The recruitment industry is full of buzzwords, and employer brand might be among the most common. What exactly that means can be vague and easy to misunderstand. Employer brand is not just another name for recruitment marketing. And yet, the two concepts are indisputably related.

The difference between employer brand and recruitment marketing is analogous to the difference between the broader brand and marketing. Understanding where they are, how the two terms interact, and what you can do to improve each is a crucial part of successfully attracting high-level talent. Let’s dive in.

What Is an Employer Brand?

Put simply, your employer brand describes the perceptions of professionals who are potential or current applicants. That perception has a major impact on your hiring practices.

Half of all job candidates say they wouldn’t work for a company with a bad reputation. However, 92% would consider changing jobs if offered a role with a company that has an excellent corporate reputation. A strong employer brand can reduce the cost per hire by as much as 50%. A negative reputation can cost a company as much as 10% more per hire.

The reason is simple: as the Society of Human Resources Management puts it,

A positive employer brand communicates that the organization is a good employer and a great place to work.

Two traditional examples often brought up in employer branding are Amazon and Google. Amazon has a negative employer brand largely because of the rumors of how its low-level employees are treated. Google, meanwhile, has successfully built a strong employer brand because of continuous reports about its free and open work environment.

There’s a key learning in both of these examples: your employer brand is, to a large degree, passive. While you can seek to influence it, you never quite gain control over it. The true brand lies in the perceptions and beliefs of your audience. These are shaped not just by your messaging but the larger environment around them and the external sources they trust.

There is, of course, an opportunity to influence that brand. Turning around negative perceptions is difficult. Luckily, most employers have a largely neutral brand that they can seek to skew positively over time. For example, we’ve written in the past about how virtual tours and immersive media can build your employer brand:

Imagine you could show potential employees you’re looking to recruit exactly what it’s like to work for your organization, before they ever walk into your offices… Take the tour, and it’s difficult to come away with anything but a clear understanding of the company’s ethos and work culture.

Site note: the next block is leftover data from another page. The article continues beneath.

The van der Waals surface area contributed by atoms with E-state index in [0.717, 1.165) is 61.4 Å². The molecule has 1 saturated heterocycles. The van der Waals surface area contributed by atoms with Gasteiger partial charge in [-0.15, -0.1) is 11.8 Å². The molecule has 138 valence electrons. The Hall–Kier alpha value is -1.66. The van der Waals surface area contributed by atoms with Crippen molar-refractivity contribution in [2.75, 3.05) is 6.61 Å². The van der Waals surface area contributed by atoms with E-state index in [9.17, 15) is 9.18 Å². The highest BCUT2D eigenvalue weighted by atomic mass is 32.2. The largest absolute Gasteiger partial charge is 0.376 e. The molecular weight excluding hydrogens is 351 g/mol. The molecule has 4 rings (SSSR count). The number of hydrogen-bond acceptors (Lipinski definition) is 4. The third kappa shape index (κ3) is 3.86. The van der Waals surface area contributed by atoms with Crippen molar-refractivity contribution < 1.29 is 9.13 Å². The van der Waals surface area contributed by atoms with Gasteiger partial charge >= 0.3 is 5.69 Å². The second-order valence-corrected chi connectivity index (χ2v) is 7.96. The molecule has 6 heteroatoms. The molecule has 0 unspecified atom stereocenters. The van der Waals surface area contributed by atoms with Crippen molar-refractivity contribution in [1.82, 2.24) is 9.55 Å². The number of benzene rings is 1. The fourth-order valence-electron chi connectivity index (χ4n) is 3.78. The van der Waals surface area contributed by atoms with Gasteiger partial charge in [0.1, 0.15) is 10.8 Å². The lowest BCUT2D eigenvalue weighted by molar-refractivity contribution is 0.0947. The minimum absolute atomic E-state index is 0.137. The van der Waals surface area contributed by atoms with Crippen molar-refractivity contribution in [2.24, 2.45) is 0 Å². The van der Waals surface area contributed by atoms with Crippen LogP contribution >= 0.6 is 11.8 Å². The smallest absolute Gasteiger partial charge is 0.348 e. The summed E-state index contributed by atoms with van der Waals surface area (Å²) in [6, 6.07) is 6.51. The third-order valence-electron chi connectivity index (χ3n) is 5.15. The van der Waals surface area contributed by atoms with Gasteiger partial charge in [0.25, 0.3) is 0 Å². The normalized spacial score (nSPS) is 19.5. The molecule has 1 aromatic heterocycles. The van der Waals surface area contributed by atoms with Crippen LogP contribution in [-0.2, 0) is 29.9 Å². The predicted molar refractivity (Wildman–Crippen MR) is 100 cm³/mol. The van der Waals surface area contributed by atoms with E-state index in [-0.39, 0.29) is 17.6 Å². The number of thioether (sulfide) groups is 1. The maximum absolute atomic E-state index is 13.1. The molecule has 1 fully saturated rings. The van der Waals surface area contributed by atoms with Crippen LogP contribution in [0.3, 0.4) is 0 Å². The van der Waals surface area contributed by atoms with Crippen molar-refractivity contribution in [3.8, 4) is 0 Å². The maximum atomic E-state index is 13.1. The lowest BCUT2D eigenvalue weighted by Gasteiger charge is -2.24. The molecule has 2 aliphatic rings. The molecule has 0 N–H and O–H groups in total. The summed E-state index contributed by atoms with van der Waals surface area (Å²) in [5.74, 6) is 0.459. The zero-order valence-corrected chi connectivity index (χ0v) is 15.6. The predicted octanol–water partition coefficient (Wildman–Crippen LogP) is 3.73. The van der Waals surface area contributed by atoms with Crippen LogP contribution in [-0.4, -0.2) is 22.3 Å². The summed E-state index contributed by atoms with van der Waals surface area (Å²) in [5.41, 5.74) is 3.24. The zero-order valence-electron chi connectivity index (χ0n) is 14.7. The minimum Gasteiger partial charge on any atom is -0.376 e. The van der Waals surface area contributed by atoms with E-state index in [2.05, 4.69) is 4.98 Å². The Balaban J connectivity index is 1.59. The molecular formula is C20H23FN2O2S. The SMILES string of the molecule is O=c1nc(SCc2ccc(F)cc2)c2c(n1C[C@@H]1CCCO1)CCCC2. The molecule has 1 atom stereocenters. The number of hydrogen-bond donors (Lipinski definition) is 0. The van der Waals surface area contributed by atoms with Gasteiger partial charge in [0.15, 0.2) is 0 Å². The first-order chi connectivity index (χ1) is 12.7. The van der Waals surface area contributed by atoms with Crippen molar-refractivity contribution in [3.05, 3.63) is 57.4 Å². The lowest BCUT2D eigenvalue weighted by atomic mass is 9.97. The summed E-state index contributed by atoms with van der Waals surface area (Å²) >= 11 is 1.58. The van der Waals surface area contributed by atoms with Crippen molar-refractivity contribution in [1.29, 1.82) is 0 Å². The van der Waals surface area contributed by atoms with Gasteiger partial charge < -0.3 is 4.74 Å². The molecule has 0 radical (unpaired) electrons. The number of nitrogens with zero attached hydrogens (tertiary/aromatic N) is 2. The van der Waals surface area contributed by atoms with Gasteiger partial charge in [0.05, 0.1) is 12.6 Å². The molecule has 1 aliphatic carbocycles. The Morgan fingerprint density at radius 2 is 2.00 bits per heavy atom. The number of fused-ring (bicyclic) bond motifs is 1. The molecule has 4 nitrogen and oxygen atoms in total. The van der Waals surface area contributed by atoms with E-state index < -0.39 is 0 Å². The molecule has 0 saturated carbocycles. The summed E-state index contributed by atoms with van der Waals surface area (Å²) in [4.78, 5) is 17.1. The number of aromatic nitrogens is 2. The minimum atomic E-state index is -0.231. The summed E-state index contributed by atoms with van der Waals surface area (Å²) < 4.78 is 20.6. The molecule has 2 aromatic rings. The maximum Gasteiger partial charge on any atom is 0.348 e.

That combination of a passive brand that you can still influence has been one of the biggest challenges HR and recruitment offices face today. Enter recruitment marketing.

The Basics of Recruitment Marketing

While your employer brand is passive, recruitment marketing is an active process. At its most basic, it’s

the practice of using marketing strategies to promote the value of working for an employer in order to attract, engage, recruit and retain talent. Recruitment Marketing is both a strategy used by talent acquisition, human resources and marketing professionals, and an exciting career for a growing number of specialists.

In other words, it’s the concept of building and executing a strategy designed to attract high-quality candidates to your organization.

A company like Amazon might have a bad employer brand. But, they still boast a strong recruitment marketing strategy thanks to their messaging emphasis on great pay, flexible work hours, and holiday bonuses. Beyond messaging, recruitment marketing also depends on the choice of channels, optimized to fit the type of talent you are looking to recruit.

This is where companies and organizations of any type can take full control. As with any marketing strategy, recruitment marketing is a combination of measurable goals and audience definitions that lead to a desired action.

That action tends to be hiring as many qualified professionals as possible. At the same time, it doesn’t need to be. Given the benefits of a strong employer brand, an increasing number of recruitment efforts also include improving brand perceptions as at least a secondary goal for their efforts.

Almost 90% of recruiters now agree that recruiting job candidates is increasingly similar to traditional marketing efforts. Beyond clarity and choosing the right channels, that means identifying pain points and framing your messaging specifically to address and solve these pain points for your unique audience.

How to Build Your Recruitment Marketing – and Boost Your Employer Brand in the Process